Overcoming the Employment Hurdles Reviving Labor Force Participation in Mississippi Struggling Counties.One pressing concern for state leaders in Mississippi is the state’s exceptionally low labor force participation rate, which stands at 54.5%, significantly lower than the national average of 62.6%.
A prevailing political belief suggests that there are numerous able-bodied adults receiving SNAP benefits who could work but are not, thereby contributing to this low participation rate.
Examining Issaquena County Struggles
Let’s take a closer look at Issaquena County, situated just north of Vicksburg in the Mississippi Delta. This county grapples with multiple challenges, including a high poverty rate of 21%, a meager average household income of $17,109, and a consistent population decline. Census data reveals a 40% drop in population from 2000 to 2020, plummeting from 2,258 to 1,338 residents. Indications suggest that this population decline is an ongoing trend shared by many other rural counties.
Abysmal Labor Force Participation
Issaquena County faces a dire situation with a labor force participation rate of less than 30%, a far cry from the state’s rate of 54.5%. In simple terms, the labor force participation rate is calculated by dividing the civilian labor force total by the population aged 16 and above.
According to Mississippi Department of Employment Security (MDES) data from July, the county’s civilian labor force consisted of 320 individuals, out of which 290 were employed, leaving 20 unemployed. Census data further highlights a stark employment rate of 17.6% in the county, in stark contrast to the state’s 52.5% employment rate.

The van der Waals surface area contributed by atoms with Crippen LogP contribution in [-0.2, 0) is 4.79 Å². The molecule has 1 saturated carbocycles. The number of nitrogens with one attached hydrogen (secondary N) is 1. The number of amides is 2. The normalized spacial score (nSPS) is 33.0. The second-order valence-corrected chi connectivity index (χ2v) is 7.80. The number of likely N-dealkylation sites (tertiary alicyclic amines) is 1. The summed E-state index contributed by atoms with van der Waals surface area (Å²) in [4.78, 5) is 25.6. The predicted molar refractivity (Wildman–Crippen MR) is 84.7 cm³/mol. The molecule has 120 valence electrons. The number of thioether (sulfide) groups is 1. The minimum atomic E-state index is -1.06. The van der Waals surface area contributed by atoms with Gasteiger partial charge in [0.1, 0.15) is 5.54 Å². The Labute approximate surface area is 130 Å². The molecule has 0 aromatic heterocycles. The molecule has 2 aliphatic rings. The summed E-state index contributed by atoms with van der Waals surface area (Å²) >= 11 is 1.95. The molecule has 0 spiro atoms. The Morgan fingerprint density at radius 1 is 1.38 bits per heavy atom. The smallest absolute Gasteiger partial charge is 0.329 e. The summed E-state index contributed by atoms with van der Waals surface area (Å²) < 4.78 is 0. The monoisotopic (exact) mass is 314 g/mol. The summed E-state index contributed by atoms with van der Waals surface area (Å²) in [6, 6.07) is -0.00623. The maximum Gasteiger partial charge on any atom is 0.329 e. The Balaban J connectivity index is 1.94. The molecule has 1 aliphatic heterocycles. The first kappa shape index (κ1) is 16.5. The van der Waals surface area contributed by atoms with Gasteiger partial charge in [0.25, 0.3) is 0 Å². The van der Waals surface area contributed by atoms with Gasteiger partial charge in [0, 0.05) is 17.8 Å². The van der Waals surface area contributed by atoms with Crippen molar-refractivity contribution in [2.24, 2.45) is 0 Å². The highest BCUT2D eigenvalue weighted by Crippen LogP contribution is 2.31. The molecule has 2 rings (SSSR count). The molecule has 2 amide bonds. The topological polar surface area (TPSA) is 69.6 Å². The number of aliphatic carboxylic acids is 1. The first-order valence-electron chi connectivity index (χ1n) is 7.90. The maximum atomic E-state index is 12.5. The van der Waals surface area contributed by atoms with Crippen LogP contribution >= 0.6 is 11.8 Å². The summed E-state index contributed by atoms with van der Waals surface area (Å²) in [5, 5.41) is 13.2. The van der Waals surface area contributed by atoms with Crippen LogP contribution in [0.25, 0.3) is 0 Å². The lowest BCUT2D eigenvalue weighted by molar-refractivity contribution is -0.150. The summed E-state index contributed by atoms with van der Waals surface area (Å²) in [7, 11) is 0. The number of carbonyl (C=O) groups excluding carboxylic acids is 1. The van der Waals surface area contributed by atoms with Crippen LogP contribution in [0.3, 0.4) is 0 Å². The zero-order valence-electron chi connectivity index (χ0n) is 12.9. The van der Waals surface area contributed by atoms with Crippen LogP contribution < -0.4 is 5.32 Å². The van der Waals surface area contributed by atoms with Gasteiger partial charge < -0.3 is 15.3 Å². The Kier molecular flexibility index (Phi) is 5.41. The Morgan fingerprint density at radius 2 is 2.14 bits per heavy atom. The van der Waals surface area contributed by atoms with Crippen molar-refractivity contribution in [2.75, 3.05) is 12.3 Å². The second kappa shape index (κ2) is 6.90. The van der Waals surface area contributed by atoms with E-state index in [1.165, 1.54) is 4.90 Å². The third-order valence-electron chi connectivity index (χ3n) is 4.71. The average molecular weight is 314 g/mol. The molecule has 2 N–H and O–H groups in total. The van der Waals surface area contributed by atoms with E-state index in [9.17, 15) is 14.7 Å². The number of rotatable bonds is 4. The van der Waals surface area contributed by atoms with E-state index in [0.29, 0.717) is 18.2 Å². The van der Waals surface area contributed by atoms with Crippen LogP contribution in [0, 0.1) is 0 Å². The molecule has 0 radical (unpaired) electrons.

A Sizeable Non-Participating Population
Interestingly, around 900 residents aged 16 and older in Issaquena County do not participate in the labor force. While some may be retirees, age data suggests that the majority fall within the age range of 20 to 60.
SNAP Recipients: Employability and Disabilities
The most recent published data on SNAP recipients in Issaquena County indicates 218 recipients. While some recipients may already be working, a substantial portion are likely unemployed and not actively seeking employment. However, employability is not universal.
Census data reveals that 42.5% of residents in the county have one or more disabilities, a striking contrast to the state’s disability rate of 18.1%. Specifically, there are at least 429 adults in the county with various disabilities, including hearing, vision, cognitive, ambulatory, self-care, and/or independent living disabilities. Curiously, only 20 adults receive Social Security disability payments.
Another set of data shows that 40.5% of the population aged 25 and older in Issaquena County lacks a high school degree or GED, while an additional 38% have only achieved these educational milestones.
The Challenge Ahead
The population of minimally educated and disabled adults in Issaquena County does not constitute an easily employable workforce. However, if they wish to retain their SNAP benefits, some may be compelled to seek employment. The question arises: where would approximately 100 such residents find suitable job opportunities?
A cursory look at the MDES Job Search tool reveals only 16 job openings within a 25-mile radius of Mayersville, the county seat. Furthermore, most of these positions are in supervisory/managerial or technical roles.
Census data also exposes the limited business landscape, with only 16 county businesses and 12 government agencies employing residents. Of these, just two businesses hire more than 20 people, and a significant number of employed residents are forced to commute over 30 minutes to neighboring counties for work.
The endeavor to put SNAP recipients to work and enhance labor force participation rates, particularly in places like Issaquena County, presents a formidable challenge.
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